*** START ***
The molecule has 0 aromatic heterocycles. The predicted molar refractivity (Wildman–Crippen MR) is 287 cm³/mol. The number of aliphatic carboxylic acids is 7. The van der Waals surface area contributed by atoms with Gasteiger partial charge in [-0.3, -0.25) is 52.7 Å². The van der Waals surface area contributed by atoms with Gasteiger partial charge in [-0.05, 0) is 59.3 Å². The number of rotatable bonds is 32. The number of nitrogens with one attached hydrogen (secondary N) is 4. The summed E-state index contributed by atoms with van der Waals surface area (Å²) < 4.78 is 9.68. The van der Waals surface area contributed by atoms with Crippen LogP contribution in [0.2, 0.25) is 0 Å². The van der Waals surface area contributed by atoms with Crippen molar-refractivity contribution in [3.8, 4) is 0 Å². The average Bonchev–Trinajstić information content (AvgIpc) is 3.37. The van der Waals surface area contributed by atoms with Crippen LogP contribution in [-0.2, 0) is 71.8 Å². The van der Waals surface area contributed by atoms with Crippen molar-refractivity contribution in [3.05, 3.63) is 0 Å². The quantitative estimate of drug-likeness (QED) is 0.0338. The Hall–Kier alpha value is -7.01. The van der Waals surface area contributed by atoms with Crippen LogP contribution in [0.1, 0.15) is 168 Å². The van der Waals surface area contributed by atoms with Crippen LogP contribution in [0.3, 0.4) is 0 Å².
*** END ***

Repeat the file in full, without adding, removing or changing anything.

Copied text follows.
The molecule has 0 aromatic heterocycles. The predicted molar refractivity (Wildman–Crippen MR) is 287 cm³/mol. The number of aliphatic carboxylic acids is 7. The van der Waals surface area contributed by atoms with Gasteiger partial charge in [-0.3, -0.25) is 52.7 Å². The van der Waals surface area contributed by atoms with Gasteiger partial charge in [-0.05, 0) is 59.3 Å². The number of rotatable bonds is 32. The number of nitrogens with one attached hydrogen (secondary N) is 4. The summed E-state index contributed by atoms with van der Waals surface area (Å²) < 4.78 is 9.68. The van der Waals surface area contributed by atoms with Crippen LogP contribution in [0.2, 0.25) is 0 Å². The van der Waals surface area contributed by atoms with Crippen molar-refractivity contribution in [3.8, 4) is 0 Å². The average Bonchev–Trinajstić information content (AvgIpc) is 3.37. The van der Waals surface area contributed by atoms with Crippen LogP contribution in [-0.2, 0) is 71.8 Å². The van der Waals surface area contributed by atoms with Crippen molar-refractivity contribution in [3.05, 3.63) is 0 Å². The quantitative estimate of drug-likeness (QED) is 0.0338. The Hall–Kier alpha value is -7.01. The van der Waals surface area contributed by atoms with Crippen LogP contribution in [0.1, 0.15) is 168 Å². The van der Waals surface area contributed by atoms with Crippen LogP contribution in [0.3, 0.4) is 0 Å².